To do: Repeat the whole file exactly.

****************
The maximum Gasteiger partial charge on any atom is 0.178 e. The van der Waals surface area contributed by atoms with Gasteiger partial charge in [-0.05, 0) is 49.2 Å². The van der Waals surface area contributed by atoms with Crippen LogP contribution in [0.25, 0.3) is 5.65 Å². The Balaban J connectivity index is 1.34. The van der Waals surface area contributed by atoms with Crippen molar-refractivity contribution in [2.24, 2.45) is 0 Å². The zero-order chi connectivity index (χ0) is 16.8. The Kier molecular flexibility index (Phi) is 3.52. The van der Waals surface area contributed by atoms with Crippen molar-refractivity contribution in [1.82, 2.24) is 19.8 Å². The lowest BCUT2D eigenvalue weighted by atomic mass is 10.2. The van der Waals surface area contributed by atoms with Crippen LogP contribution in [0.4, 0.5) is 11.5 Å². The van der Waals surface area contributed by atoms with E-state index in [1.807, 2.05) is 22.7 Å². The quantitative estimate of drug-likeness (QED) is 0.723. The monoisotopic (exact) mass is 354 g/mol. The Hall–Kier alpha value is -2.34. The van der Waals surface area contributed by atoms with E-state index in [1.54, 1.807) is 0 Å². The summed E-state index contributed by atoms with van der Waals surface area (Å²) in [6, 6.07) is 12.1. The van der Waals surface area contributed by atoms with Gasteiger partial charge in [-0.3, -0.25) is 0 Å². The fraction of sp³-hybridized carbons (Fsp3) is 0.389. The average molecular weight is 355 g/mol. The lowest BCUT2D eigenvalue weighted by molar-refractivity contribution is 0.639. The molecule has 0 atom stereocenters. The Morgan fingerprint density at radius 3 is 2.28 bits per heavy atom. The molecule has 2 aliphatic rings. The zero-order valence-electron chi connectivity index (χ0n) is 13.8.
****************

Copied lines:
The maximum Gasteiger partial charge on any atom is 0.178 e. The van der Waals surface area contributed by atoms with Gasteiger partial charge in [-0.05, 0) is 49.2 Å². The van der Waals surface area contributed by atoms with Crippen LogP contribution in [0.25, 0.3) is 5.65 Å². The Balaban J connectivity index is 1.34. The van der Waals surface area contributed by atoms with Crippen molar-refractivity contribution in [2.24, 2.45) is 0 Å². The zero-order chi connectivity index (χ0) is 16.8. The Kier molecular flexibility index (Phi) is 3.52. The van der Waals surface area contributed by atoms with Crippen molar-refractivity contribution in [1.82, 2.24) is 19.8 Å². The lowest BCUT2D eigenvalue weighted by atomic mass is 10.2. The van der Waals surface area contributed by atoms with Crippen LogP contribution in [0.4, 0.5) is 11.5 Å². The van der Waals surface area contributed by atoms with E-state index in [1.807, 2.05) is 22.7 Å². The quantitative estimate of drug-likeness (QED) is 0.723. The monoisotopic (exact) mass is 354 g/mol. The Hall–Kier alpha value is -2.34. The van der Waals surface area contributed by atoms with E-state index in [1.54, 1.807) is 0 Å². The summed E-state index contributed by atoms with van der Waals surface area (Å²) in [6, 6.07) is 12.1. The van der Waals surface area contributed by atoms with Gasteiger partial charge in [-0.3, -0.25) is 0 Å². The fraction of sp³-hybridized carbons (Fsp3) is 0.389. The average molecular weight is 355 g/mol. The lowest BCUT2D eigenvalue weighted by molar-refractivity contribution is 0.639. The molecule has 0 atom stereocenters. The Morgan fingerprint density at radius 3 is 2.28 bits per heavy atom. The molecule has 2 aliphatic rings. The zero-order valence-electron chi connectivity index (χ0n) is 13.8.